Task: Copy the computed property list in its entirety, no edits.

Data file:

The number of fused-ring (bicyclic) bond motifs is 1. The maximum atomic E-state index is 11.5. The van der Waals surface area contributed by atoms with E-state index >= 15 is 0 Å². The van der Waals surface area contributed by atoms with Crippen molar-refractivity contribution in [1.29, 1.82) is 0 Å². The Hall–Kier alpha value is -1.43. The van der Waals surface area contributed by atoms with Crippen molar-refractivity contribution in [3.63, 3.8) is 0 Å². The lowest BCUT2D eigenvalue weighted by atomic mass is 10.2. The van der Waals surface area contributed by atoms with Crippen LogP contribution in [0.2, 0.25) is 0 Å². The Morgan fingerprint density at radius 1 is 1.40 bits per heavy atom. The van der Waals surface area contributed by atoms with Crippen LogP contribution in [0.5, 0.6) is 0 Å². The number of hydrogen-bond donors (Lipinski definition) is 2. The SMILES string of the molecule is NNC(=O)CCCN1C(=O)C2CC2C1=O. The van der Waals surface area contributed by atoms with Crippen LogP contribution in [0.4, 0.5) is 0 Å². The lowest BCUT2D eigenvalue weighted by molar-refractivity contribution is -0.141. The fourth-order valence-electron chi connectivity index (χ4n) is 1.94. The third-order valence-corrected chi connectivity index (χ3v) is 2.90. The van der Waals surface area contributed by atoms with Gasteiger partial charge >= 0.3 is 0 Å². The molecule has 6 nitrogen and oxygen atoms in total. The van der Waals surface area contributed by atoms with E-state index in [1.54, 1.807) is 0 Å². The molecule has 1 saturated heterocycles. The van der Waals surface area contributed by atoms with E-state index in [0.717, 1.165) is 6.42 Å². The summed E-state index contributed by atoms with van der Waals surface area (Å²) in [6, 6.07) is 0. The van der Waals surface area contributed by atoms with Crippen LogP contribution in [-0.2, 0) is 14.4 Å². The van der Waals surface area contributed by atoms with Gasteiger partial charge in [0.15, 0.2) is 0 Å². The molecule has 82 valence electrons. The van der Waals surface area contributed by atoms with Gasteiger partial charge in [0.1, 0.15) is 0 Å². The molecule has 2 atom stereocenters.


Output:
The number of fused-ring (bicyclic) bond motifs is 1. The maximum atomic E-state index is 11.5. The van der Waals surface area contributed by atoms with E-state index >= 15 is 0 Å². The van der Waals surface area contributed by atoms with Crippen molar-refractivity contribution in [1.29, 1.82) is 0 Å². The Hall–Kier alpha value is -1.43. The van der Waals surface area contributed by atoms with Crippen molar-refractivity contribution in [3.63, 3.8) is 0 Å². The lowest BCUT2D eigenvalue weighted by atomic mass is 10.2. The van der Waals surface area contributed by atoms with Crippen LogP contribution in [0.2, 0.25) is 0 Å². The Morgan fingerprint density at radius 1 is 1.40 bits per heavy atom. The van der Waals surface area contributed by atoms with Crippen LogP contribution in [0.5, 0.6) is 0 Å². The number of hydrogen-bond donors (Lipinski definition) is 2. The SMILES string of the molecule is NNC(=O)CCCN1C(=O)C2CC2C1=O. The van der Waals surface area contributed by atoms with Crippen LogP contribution in [0.4, 0.5) is 0 Å². The lowest BCUT2D eigenvalue weighted by molar-refractivity contribution is -0.141. The fourth-order valence-electron chi connectivity index (χ4n) is 1.94. The third-order valence-corrected chi connectivity index (χ3v) is 2.90. The van der Waals surface area contributed by atoms with Gasteiger partial charge >= 0.3 is 0 Å². The molecule has 6 nitrogen and oxygen atoms in total. The van der Waals surface area contributed by atoms with E-state index in [1.54, 1.807) is 0 Å². The molecule has 1 saturated heterocycles. The van der Waals surface area contributed by atoms with E-state index in [0.717, 1.165) is 6.42 Å². The summed E-state index contributed by atoms with van der Waals surface area (Å²) in [6, 6.07) is 0. The van der Waals surface area contributed by atoms with Crippen LogP contribution in [-0.2, 0) is 14.4 Å². The van der Waals surface area contributed by atoms with Gasteiger partial charge in [0.15, 0.2) is 0 Å². The molecule has 82 valence electrons. The van der Waals surface area contributed by atoms with Gasteiger partial charge in [0.1, 0.15) is 0 Å². The molecule has 2 atom stereocenters.